Another issue to be addressed in the coming months is the lack of space on the men's trophy, the historic Norman Brookes Challenge Cup, for if there is room to add another name below that of 2013 champion Novak Djokovic, it will only be one. First won by Fred Perry in 1943, the cup stands on a 15.5 cm plinth which carries the names of the men's singles winners, each of whom receive a replica of the original.

So, what to do now?

"It's an interesting question. Our engraver tells us we can possibly squeeze in one more name next year, but that would be tight," Tiley said. "We've been expecting for the last few years it would get to this point, but we are in the process of discussing it and talking to a couple of curators as well. There's a number of options out there, but obviously we are committed to not changing the trophy. We've got to find more space, that's the bottom line."

Due to design differences, there is not such a pressing need with the Daphne Akhurst Memorial Trophy awarded t the women's singles champion, but Tiley admitted that "eventually it will run out, there will come a time. But they are both trophies with a lot of heritage and history around them, and we've got to make sure we keep them as they are."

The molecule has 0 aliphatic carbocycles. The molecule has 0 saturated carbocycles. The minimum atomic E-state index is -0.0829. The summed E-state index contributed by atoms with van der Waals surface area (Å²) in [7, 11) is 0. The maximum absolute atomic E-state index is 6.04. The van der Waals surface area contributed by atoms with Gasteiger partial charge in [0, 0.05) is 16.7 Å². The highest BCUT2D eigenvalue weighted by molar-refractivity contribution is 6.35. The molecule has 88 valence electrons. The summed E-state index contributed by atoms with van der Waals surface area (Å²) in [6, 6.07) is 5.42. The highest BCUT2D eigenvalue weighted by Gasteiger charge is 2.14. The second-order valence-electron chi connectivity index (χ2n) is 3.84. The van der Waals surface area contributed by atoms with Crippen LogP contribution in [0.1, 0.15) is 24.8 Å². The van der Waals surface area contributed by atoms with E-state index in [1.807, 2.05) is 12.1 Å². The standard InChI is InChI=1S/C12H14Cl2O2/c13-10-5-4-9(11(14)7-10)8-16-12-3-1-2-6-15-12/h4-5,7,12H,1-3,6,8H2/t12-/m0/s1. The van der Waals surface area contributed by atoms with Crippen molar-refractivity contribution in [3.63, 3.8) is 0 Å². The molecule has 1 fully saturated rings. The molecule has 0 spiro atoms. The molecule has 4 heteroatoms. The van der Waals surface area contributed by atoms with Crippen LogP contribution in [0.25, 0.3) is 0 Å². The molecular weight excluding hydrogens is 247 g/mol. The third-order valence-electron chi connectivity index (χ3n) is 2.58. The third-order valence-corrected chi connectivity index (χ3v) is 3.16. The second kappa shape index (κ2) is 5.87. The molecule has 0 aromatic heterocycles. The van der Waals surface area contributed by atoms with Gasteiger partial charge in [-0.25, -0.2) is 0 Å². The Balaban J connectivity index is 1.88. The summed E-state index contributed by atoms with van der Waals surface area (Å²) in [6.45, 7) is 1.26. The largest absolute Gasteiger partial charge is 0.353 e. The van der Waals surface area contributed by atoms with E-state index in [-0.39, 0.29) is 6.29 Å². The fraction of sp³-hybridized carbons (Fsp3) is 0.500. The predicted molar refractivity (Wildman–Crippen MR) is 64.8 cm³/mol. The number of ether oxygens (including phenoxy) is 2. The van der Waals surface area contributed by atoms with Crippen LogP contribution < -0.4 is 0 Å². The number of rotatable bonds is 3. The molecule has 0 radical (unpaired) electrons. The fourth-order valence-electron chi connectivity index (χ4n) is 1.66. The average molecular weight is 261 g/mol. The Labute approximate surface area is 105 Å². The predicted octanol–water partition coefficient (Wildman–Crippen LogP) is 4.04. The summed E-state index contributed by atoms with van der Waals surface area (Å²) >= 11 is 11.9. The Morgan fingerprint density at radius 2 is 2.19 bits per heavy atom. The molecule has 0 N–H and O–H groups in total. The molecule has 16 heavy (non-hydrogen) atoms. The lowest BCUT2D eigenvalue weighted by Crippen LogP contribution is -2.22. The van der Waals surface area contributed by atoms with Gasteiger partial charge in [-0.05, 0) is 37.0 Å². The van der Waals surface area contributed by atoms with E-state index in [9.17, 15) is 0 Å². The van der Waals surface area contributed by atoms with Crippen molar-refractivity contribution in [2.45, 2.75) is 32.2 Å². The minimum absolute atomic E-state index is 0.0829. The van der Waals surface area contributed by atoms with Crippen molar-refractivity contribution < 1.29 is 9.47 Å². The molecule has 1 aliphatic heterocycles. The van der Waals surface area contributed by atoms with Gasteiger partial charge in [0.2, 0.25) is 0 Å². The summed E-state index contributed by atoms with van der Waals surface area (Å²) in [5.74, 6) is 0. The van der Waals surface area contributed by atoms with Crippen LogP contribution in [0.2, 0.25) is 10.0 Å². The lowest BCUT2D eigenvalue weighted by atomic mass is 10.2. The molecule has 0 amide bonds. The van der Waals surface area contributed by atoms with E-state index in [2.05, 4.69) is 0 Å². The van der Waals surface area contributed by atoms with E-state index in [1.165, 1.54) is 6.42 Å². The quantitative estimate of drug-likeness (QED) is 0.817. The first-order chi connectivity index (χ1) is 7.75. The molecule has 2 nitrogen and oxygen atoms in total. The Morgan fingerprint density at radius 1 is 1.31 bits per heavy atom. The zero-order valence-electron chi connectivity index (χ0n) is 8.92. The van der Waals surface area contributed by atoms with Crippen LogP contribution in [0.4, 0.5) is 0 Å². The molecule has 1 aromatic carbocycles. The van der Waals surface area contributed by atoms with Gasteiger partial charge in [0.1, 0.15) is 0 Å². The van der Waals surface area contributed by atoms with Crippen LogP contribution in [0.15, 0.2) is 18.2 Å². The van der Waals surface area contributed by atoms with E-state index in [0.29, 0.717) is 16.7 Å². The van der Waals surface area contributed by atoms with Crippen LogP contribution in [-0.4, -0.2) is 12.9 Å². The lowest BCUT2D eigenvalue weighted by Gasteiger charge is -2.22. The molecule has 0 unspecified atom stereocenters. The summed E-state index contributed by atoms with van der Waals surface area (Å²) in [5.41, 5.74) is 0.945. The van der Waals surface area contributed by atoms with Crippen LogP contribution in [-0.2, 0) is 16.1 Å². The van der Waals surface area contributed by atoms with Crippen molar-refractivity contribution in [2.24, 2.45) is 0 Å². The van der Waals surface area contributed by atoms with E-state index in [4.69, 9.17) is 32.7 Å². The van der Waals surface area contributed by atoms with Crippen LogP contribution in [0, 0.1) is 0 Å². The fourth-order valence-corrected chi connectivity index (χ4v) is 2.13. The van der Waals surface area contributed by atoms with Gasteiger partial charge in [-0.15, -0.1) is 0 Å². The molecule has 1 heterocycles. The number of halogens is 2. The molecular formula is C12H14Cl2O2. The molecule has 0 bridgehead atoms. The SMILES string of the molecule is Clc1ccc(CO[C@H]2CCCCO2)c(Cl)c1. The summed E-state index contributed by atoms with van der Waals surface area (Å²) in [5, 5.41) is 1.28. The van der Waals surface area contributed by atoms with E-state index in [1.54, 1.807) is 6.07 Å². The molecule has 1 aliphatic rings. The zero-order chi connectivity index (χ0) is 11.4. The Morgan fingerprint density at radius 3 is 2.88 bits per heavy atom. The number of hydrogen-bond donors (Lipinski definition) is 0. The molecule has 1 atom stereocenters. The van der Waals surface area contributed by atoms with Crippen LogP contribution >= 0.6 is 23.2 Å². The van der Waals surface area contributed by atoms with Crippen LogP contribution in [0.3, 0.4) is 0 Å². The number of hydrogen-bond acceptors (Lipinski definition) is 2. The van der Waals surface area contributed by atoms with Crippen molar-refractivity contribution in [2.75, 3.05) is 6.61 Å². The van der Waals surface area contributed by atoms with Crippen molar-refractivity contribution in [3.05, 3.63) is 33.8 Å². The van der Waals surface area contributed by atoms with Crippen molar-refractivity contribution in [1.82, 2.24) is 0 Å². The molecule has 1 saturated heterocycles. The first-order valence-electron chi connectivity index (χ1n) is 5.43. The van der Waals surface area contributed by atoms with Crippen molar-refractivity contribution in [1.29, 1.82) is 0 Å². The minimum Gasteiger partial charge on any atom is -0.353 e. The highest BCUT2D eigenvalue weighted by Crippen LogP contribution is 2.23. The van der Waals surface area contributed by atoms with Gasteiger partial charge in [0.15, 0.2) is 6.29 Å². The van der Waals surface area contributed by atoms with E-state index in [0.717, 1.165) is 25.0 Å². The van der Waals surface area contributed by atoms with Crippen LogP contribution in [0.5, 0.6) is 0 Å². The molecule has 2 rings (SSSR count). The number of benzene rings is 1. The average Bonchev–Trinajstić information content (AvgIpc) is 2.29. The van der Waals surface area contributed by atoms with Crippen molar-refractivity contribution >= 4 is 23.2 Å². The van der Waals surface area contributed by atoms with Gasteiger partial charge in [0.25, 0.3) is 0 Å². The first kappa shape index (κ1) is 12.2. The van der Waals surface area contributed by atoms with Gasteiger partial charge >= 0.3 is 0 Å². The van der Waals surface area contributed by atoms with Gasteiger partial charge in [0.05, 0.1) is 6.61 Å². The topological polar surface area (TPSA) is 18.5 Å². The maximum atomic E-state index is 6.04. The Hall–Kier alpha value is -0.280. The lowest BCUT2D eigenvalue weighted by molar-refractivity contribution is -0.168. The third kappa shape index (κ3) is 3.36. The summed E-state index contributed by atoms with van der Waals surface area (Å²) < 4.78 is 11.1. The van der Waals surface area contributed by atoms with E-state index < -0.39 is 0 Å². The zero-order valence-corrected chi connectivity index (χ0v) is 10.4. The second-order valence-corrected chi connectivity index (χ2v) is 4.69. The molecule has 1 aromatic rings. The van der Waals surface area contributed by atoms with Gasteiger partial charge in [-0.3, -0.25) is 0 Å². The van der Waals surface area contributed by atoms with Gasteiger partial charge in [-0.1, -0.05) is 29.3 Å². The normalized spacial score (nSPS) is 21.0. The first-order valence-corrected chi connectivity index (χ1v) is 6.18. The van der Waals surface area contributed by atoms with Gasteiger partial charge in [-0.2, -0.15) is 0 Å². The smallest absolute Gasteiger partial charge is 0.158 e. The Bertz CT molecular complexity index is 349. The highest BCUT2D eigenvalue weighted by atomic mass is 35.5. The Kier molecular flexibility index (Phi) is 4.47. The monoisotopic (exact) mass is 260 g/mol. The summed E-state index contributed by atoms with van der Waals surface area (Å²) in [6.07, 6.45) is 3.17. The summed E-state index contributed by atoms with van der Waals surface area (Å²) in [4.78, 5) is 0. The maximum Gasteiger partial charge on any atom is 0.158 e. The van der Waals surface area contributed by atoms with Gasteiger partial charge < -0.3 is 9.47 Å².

The total attendance for this year's Australian Open was 684,457, just short of the 2012 record of 686,006.

68 comments

  • Olympic athletes compete with fans screaming from the stands, as do most other sports. I understand you want to hear the ball come off the opponents racquet but let’s not get too precious. A professional should be able to cope for 10 minutes using just their eyes and allow the rest of the population who can’t afford to sit in the arena to enjoy their city. Alternatively close the bloody roof if it’s that much of a bother.

    Commenter
    Jeff
    Location
    Melbourne
    Date and time
    January 28, 2013, 7:19PM
    • It's the stopping to wait that's the problem. Even a couple minutes standing still and you start to stiffen up and add to the stop of mental concentration. I agree tennis players are a bit sooky when it comes to noise but this is a different issue. Start the match earlier or play both men's and women's finals on the same day.

      Commenter
      Dave
      Location
      Melb
      Date and time
      January 28, 2013, 8:53PM